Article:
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Scammers are turning to ‘new realism’ to develop more sophisticated online tactics

As phishing campaigns continue to become increasingly common, it is essential that the necessary steps to protect inboxes.

Photo: © AFP
Photo: © AFP

The U.S. FBI has issued a warning on scammers impersonating refund payment portals. Looking into the ramifications stemming from the statement for Digital Journal is Tonia Dudley, Chief Information Security Officer at Cofense.

Dudley begins by explaining the background to the statement and the current attack status facing the U.S.: “Just weeks after Cofense’s Phishing Defense Center (PDC) detected a campaign leveraging fraudulent tax income refunds, the FBI has warned of a new scam involving the impersonation of financial institutions’ refund payment portals.”

Dudley adds: “This scam uses the fraudulent Geek Squad email subject line “Service Renewal from Geek Squad,” notifying victims that their account has been “charged” and urging them to contact “Geek Squad” support to request a refund through a toll-free phone number that is directed to an Indian call center. There is evidence that this email subject line has existed since August.”

In terms of how the situation has unfolded, Dudley recounts: “In April of 2021, we began looking at the scam emails that we were able to collect from various sources. At the time, BazarCall was in full swing and using methods very similar to other scam emails. The use of emails without URLs or attachments to further nefarious goals was not new as 419 scammers (Nigerian Price schemes) have done this for years.”

There were further developments too: “The addition of call center operators to add realism and lower the guards of unsuspecting victims was tough. Many Indian call center employees share common attributes, including that their script seems to always lead to the remote desktop software being provided unattended login access and that they push for the end user to log in to their bank during an active remote desktop session to “validate the refund.”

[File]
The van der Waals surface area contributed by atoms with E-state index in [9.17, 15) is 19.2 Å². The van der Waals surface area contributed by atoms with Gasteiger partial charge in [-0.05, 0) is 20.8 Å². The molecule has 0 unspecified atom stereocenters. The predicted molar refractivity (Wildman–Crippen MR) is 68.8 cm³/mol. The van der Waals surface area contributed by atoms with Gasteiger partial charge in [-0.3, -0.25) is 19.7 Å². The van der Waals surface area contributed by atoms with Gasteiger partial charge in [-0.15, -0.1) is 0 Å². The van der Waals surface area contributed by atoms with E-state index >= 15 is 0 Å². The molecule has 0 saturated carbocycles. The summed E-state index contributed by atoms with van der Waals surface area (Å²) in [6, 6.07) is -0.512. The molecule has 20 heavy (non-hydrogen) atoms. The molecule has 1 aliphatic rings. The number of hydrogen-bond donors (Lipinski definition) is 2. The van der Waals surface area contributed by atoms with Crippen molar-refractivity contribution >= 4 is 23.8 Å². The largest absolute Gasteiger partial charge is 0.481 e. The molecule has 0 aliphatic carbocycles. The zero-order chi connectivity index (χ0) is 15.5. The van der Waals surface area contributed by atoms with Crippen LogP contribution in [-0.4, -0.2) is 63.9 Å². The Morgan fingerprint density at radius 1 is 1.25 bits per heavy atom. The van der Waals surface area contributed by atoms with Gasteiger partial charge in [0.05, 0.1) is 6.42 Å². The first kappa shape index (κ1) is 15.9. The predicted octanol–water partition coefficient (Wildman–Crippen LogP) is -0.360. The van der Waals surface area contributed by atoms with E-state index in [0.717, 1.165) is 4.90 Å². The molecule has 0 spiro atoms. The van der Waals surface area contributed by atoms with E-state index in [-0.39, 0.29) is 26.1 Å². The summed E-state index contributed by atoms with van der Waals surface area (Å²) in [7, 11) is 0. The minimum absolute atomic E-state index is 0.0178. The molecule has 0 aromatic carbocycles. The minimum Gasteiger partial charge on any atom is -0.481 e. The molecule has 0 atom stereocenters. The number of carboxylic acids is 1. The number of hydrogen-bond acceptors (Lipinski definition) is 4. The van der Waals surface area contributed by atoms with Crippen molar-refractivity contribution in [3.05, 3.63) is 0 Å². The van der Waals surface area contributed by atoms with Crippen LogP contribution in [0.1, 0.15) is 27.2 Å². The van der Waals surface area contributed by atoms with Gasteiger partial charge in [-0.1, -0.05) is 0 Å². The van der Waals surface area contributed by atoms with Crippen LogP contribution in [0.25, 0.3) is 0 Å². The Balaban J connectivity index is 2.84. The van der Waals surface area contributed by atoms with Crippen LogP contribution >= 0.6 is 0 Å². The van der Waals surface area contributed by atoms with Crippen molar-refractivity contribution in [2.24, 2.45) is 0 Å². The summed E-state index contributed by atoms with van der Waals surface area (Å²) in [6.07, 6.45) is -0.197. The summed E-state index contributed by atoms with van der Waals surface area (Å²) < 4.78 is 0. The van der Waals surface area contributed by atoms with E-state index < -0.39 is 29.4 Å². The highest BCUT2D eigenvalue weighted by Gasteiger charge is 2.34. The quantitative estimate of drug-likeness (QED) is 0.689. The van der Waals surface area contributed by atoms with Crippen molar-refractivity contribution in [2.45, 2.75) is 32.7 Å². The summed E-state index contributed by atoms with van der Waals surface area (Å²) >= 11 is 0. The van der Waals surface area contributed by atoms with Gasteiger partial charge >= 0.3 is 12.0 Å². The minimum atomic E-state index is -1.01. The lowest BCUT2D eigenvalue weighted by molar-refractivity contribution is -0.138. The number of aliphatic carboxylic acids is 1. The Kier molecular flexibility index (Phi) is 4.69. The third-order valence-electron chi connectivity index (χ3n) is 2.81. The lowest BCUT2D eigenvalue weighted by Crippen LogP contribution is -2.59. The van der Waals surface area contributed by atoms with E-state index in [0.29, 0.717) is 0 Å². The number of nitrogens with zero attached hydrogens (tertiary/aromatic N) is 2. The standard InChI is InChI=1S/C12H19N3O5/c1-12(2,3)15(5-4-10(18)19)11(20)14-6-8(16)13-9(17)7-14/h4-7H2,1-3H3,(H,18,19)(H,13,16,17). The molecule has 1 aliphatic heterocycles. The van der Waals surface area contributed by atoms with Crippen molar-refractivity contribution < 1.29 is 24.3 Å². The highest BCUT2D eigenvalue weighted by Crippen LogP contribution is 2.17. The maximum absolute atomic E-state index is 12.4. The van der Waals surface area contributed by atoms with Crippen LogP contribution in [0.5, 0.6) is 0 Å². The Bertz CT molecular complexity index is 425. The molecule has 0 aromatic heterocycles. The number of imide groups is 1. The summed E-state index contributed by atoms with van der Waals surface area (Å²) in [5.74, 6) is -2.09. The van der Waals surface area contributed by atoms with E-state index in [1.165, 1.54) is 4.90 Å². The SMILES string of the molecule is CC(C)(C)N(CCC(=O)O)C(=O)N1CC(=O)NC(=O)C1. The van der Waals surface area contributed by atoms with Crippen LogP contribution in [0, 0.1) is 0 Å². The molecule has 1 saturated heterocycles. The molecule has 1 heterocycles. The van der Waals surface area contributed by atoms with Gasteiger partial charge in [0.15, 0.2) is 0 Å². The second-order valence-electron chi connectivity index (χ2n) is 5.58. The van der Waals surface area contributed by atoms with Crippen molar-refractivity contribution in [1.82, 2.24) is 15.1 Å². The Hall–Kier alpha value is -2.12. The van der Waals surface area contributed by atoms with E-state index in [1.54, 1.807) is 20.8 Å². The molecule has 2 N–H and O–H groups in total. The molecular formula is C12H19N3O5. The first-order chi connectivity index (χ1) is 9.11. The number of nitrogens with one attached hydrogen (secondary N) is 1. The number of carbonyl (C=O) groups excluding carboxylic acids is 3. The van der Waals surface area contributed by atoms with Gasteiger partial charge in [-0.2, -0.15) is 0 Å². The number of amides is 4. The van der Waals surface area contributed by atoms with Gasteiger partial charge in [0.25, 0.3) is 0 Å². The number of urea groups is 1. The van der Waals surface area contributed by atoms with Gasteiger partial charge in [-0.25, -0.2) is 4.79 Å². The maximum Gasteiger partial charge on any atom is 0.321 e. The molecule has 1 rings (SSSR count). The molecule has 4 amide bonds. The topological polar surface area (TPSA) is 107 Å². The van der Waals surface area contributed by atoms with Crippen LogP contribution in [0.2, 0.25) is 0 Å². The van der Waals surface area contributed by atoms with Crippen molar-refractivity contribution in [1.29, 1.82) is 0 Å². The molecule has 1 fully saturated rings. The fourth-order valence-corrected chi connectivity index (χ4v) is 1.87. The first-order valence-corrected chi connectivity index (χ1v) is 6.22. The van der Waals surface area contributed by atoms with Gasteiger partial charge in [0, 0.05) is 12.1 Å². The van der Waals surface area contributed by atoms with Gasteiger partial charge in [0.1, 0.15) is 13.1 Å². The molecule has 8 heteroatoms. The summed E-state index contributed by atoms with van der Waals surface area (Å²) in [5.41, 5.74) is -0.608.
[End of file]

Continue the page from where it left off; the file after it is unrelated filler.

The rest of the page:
So how do these scams manifest to consumers and businesses? Dudley locates one of the key issues as: “Scammers often use emotional triggers to get their victims to act, including fear and impulse, which causes many people to overlook phishing red flags like grammatical and formatting errors. The promise of refunds creates a false sense of hope and excitement for unexpected funds with reasonable, realistic amounts, that give the impression that it can be true.”

There are other factors at play: “Additionally, this creates a sense of urgency that persuades victims to act quickly to not miss out. As phishing campaigns continue to become increasingly common, it is essential that the necessary steps to protect inboxes, detect threats, and respond to attacks are taken.” To safeguard ourselves, Dudley offers the following advice: “Adopting actionable intelligence that gives visibility into the phishing attacks in your network, immediate and decisive responses to phishing threats, and a rapid and automatic quarantine of malicious emails will help keep malicious actors at bay and ensure the protection of sensitive data.”

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Written By

Dr. Tim Sandle is Digital Journal's Editor-at-Large for science news. Tim specializes in science, technology, environmental, and health journalism. He is additionally a practising microbiologist; and an author. He is also interested in history, politics and current affairs.

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